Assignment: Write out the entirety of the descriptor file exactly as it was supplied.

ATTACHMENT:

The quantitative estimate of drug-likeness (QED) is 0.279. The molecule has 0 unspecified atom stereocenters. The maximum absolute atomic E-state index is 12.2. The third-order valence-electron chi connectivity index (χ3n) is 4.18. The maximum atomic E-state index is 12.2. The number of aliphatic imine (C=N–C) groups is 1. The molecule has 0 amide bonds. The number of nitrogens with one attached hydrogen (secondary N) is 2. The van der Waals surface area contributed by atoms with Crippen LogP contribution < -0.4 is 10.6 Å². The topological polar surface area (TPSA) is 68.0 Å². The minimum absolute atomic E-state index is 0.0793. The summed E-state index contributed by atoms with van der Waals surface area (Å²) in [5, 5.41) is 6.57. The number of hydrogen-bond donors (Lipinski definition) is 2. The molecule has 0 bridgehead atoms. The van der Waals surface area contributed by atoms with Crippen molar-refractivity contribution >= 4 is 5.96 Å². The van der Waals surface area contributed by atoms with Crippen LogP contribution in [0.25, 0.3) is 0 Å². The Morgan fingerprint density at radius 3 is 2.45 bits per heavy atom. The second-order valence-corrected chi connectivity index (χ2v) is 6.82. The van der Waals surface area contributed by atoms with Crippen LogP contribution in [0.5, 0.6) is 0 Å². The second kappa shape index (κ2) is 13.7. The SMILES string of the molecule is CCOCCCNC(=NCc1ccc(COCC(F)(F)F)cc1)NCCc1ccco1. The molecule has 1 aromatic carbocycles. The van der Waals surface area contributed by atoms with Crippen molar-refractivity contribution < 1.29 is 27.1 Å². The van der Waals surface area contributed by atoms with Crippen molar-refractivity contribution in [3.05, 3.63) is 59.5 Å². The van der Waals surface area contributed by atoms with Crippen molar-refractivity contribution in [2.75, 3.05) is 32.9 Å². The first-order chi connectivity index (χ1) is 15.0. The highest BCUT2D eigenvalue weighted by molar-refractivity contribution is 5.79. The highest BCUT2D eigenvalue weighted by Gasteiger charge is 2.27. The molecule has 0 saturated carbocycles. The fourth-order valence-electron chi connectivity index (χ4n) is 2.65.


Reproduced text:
The quantitative estimate of drug-likeness (QED) is 0.279. The molecule has 0 unspecified atom stereocenters. The maximum absolute atomic E-state index is 12.2. The third-order valence-electron chi connectivity index (χ3n) is 4.18. The maximum atomic E-state index is 12.2. The number of aliphatic imine (C=N–C) groups is 1. The molecule has 0 amide bonds. The number of nitrogens with one attached hydrogen (secondary N) is 2. The van der Waals surface area contributed by atoms with Crippen LogP contribution < -0.4 is 10.6 Å². The topological polar surface area (TPSA) is 68.0 Å². The minimum absolute atomic E-state index is 0.0793. The summed E-state index contributed by atoms with van der Waals surface area (Å²) in [5, 5.41) is 6.57. The number of hydrogen-bond donors (Lipinski definition) is 2. The molecule has 0 bridgehead atoms. The van der Waals surface area contributed by atoms with Crippen molar-refractivity contribution >= 4 is 5.96 Å². The van der Waals surface area contributed by atoms with Crippen LogP contribution in [0.25, 0.3) is 0 Å². The Morgan fingerprint density at radius 3 is 2.45 bits per heavy atom. The second-order valence-corrected chi connectivity index (χ2v) is 6.82. The van der Waals surface area contributed by atoms with Crippen LogP contribution in [0.5, 0.6) is 0 Å². The second kappa shape index (κ2) is 13.7. The SMILES string of the molecule is CCOCCCNC(=NCc1ccc(COCC(F)(F)F)cc1)NCCc1ccco1. The molecule has 1 aromatic carbocycles. The van der Waals surface area contributed by atoms with Crippen molar-refractivity contribution < 1.29 is 27.1 Å². The van der Waals surface area contributed by atoms with Crippen molar-refractivity contribution in [3.05, 3.63) is 59.5 Å². The van der Waals surface area contributed by atoms with Crippen molar-refractivity contribution in [2.75, 3.05) is 32.9 Å². The first-order chi connectivity index (χ1) is 15.0. The highest BCUT2D eigenvalue weighted by molar-refractivity contribution is 5.79. The highest BCUT2D eigenvalue weighted by Gasteiger charge is 2.27. The molecule has 0 saturated carbocycles. The fourth-order valence-electron chi connectivity index (χ4n) is 2.65.